Lesion-based radiotherapy for non-melanoma skin cancer of the lower legs with a focus on radiationinduced ulcers
Aim: Non-melanoma skin cancer (NMSC) of the lower legs is a challenge to treat. Surgery can be difficult given the challenged blood supply. Radiotherapy (RT) is a controversial treatment modality and some radiation oncologists (ROs) will not offer definitive treatment for lesions below the knee for fear of creating a radiation-induced ulcer. This study is a retrospective audit of a single RO’s treatment of lower leg NMSCs. The aim is to evaluate the efficacy of RT in gaining local control of these lesions. The aim is also to document the development of late side effects following RT, including radiation-induced ulcers and their treatment. Referral growth over time was also investigated. Methods: Electronic medical records were searched for patients with lower leg NMSCs treated by the RO between January 2009 and December 2019 at three locations in Sydney, Australia (St Vincent’s Hospital, Mater Hospital, and Macquarie University Hospital). Patient, tumour, treatment, and outcome factors were collected and analysed. Referrals over time were recorded.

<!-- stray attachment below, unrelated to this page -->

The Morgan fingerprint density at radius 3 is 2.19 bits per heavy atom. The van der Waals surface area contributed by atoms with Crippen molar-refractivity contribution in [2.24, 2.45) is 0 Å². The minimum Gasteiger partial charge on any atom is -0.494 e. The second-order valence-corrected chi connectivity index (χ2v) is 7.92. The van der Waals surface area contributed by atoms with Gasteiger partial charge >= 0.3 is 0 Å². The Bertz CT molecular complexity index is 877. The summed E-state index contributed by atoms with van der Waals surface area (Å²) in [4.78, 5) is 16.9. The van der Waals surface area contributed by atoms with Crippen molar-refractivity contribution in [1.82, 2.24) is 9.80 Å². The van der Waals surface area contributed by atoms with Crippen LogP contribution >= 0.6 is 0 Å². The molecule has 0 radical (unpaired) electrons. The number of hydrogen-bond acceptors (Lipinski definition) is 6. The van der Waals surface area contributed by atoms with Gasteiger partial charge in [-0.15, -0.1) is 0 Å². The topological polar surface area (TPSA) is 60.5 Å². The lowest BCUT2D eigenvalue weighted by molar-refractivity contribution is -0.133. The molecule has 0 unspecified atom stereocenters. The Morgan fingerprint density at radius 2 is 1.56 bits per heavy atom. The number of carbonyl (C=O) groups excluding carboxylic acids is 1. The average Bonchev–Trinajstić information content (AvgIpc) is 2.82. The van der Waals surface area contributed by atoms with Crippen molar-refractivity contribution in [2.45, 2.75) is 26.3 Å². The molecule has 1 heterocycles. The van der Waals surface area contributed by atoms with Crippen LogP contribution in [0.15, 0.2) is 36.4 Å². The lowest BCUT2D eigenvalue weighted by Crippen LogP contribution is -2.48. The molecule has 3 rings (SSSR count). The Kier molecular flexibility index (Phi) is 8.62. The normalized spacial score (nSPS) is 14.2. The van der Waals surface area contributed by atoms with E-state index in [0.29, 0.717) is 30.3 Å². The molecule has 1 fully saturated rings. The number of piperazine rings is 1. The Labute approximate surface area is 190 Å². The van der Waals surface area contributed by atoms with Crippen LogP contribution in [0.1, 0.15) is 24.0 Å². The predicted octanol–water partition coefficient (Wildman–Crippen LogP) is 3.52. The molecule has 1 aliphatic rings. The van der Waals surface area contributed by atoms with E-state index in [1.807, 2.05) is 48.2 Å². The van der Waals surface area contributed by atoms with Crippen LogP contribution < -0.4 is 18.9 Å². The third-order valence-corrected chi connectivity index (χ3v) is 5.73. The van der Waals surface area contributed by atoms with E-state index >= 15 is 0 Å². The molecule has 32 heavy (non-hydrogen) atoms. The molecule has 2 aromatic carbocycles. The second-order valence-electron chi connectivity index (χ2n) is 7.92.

Results: 111 lesions arising in 56 patients were identified. There was even distribution of sex and the mean age was 82 (range 57–95). There were 78 cutaneous squamous cell carcinomas (cSCCs) and 23 basal cell carcinomas (BCC). Median lesion size was 2 centimetres (range 1–10cm). The most common RT modality used was electrons (91 [82%]), followed by superficial RT (SXRT) (20 [18%]). Median duration of follow-up was 4 months (range 0–117 months). Of the 77 lesions treated with curative intent, cure was achieved in 74 (96%) lesions. 2 cSCCs and 1 BCC recurred, with a median time to recurrence of 24 months. 15 (14%) lesions developed a radiation-induced ulcer following RT. Median duration of therapy required for these ulcers was 5 months (range 1–55 months), with conservative treatment being the most common therapy used. Referrals increased from 8 in the 2008-2011 period to 26 in the 2016-2019 period. Conclusion: This study showed RT treatment of lower leg NMSCs achieves local control of lesions with an acceptably low rate of radiation-induced ulcers, thus supporting the use of this modality for this patient population. Referrals grew over time which may reflect growing referrer knowledge and confidence in definitive RT below the knee.